Crawl, Fade to White

A scream is heard throughout the stratosphere. It is the voice of the lamp. Louise is selling this expensive family heirloom to keep her daughter April in school and cease her more sordid “consultant” profession. April rushes home with lover in tow to halt the proceedings and save the lamp, but it has been intercepted by a quiet and bizarre middle-aged couple with a haunting secret. Attempts to reclaim the lamp are made, as a misplaced father slowly fades to white in the background.

Read Sample

A stroke (/) marks the point of interruption in overlapping dialogue. When the stroke is not immediately followed by text, the next line should occur on the last syllable of the word before the slash— not an overlap but a concise interruption

ONE.
FRAN and DAN in their living room. They are dressed very stodgily, in drab clothing from the late 60's. DAN is folding little autumn-colored pieces of paper. FRAN is cutting leaves from them. Their actions perfectly mirror one another; foldsnip, fold-cut. Something taut and fat and terrifically unsaid hangs between them. Piles of colored paper leaves lie at their feet in orange, yellow, red. They sit there for a bit. Finally. The doorbell rings. FRAN and DAN glance at each other, bewildered and timorous. FRAN stands and hundreds of tiny color scraps fall from her lap at her feet. She opens the front door. It is LOUISE, in her coat and hat. She is made-up and well-coifed. She smiles graciously. Beside her is a large cardboard box.

LOUISE
Hello.

FRAN
Hello.

LOUISE
I hope it isn’t too late to call...

FRAN
Not at all.

FRAN opens the door wider and gestures for LOUISE to enter. LOUISE drags the cardboard box in after her carefully. FRAN resumes her cutting nervously. LOUISE sits down, still in her coat and hat. DAN has stopped folding and is staring at LOUISE.

LOUISE
I live next door.

FRAN
We’ve seen you. Not seen as in “seen” really. We didn’t know where you loved. Lived. I meant lived.

LOUISE
I’ve been there twenty years. You can see my house through that window.

FRAN and DAN look through the window. They see LOUISE’s house.

FRAN and DAN
Ahh.

FRAN (cont.)
Your bedroom window. Is facing our living room window. You don’t have curtains.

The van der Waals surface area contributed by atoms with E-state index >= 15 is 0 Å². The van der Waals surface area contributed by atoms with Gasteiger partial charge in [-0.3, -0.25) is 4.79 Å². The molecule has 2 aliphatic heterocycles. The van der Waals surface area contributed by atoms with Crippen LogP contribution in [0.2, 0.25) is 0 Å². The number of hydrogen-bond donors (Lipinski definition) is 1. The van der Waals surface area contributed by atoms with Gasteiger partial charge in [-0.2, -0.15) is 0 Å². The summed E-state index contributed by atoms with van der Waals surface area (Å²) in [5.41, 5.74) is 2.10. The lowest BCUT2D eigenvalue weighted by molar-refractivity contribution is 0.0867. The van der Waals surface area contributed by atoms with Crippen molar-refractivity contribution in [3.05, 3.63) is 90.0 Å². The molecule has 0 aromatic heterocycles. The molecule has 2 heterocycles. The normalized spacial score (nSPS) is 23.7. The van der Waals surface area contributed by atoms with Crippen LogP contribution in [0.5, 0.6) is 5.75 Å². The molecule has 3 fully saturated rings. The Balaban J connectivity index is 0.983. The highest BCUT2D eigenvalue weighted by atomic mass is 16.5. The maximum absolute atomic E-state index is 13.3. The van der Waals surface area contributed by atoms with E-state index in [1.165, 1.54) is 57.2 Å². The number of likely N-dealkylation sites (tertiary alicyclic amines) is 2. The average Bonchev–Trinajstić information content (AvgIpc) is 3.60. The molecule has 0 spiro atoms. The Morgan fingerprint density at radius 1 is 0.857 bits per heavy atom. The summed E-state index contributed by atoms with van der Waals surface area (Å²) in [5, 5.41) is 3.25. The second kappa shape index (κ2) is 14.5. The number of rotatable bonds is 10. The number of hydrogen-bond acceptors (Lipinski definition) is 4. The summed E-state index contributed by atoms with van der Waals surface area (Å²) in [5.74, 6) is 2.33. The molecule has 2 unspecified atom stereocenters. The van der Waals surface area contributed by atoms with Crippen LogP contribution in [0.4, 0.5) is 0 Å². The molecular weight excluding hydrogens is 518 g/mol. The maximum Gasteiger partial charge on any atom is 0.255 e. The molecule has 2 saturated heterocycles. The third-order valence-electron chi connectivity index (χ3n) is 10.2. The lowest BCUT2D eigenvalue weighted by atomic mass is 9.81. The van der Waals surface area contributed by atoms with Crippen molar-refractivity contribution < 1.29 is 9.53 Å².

LOUISE
I suppose I don’t.

DAN
We’ve seen you. In your bedroom.

LOUISE
Ah.

DAN
You have guests sometimes.

LOUISE
Indeed.

DAN
Men.

LOUISE
I do.

FRAN
It's going to rain tomorrow. Upwards, they say…

LOUISE
I heard.

FRAN
We’re having a sale. A Fall Clearance Sale. We’re selling some things. We wanted to

DAN
Wanted to

FRAN
Sell things. Old things we kept. It’s a Fall Clearance Sale. But the trees lost their leaves too early this year. Fall fell before our sale.

DAN
So we’re making our own leaves. So people will know.

LOUISE
Actually, that’s why I’m here.

DAN
We’re almost out of paper…

LOUISE
For the sale.

FRAN
It doesn’t start until eight A.M. tomorrow.

LOUISE
I understand… have you another pair of scissors?

FRAN
Have we, Dan?

DAN
Scissors? Another pair? No. No, we only have one pair. One pair of scissors.

FRAN
One pair of scissors. Only one.

LOUISE
May I use those?

FRAN looks at her scissors. She looks at DAN. She looks at LOUISE. She looks at the scissors. She hands LOUISE the scissors, very carefully, handle first. LOUISE approaches DAN. She places her fingers on the paper he is folding and removes it from his hands. He lets her, stunned. LOUISE returns to her seat and begins cutting the folded paper. DAN and FRAN look at each other, incredulous.

LOUISE
You see, I’d like to sell something in your sale.

FRAN
Sell? Well.

FRAN looks at DAN.

DAN
Well.

DAN looks at FRAN. They both look at the cardboard box next to LOUISE.

FRAN
Is it… I mean/

LOUISE
An antique. It has been in my family for a century. I have no doubt it will go at once. The city folk flock in early, at around six-thirty. I’ve attached a price. Be sure to stand firm. I’ll come by tomorrow evening to collect my cash. You may retain fifteen percent for yourselves. Does that sound equitable?

FRAN
Yes

DAN
Equitable.

FRAN
Yes.

LOUISE is done cutting. She hands the scissors back to FRAN and the paper back to DAN. She stands beside the large box.

LOUISE
Very good. Now if you don’t mind…

She gestures for them to turn their backs.

Cast Requirements

2 men
3 women

Press

“A flair for the peculiar distinguishes playwright Sheila Callaghan... [she finds] raw emotion under the deadpan uproar... Crawl has arresting elegance.”
—Los Angeles Times (Recommended)

See More

Press

“Sheila Callaghan takes us through the looking glass into a play with surreal plot developments... a strange-but-touching study of estrangement, loneliness and reconciliation.”
—LA Weekly (Recommended)

“Callaghan’s dialogue is sharp and bizarrely incisive, surely heralding another step in the evolution of a great contemporary playwright.”
—Entertainment Today

“The brilliance of Sheila Callaghan’s play and a lesson to every aspiring writer is that she takes a mother-daughter conflict, dissects it, probes every aspect with jewel-like precision, incorporates flashbacks, contrasts it with frightened surreal neighbors—then presents the results in 90 taut minutes structured with the lyric prose of a poem. This densely layered play raises as many questions as it answers but it’s a quirky delight.”
—CurtainUp

Production and Development History

Produced: Theatre of NOTE, Los Angeles (2005); 13P (2008).

Staged reading: Nascentworks (2005).

Developed: Playwright’s Center, Minneapolis (2003).

Commissioned: South Coast Repertory (2000).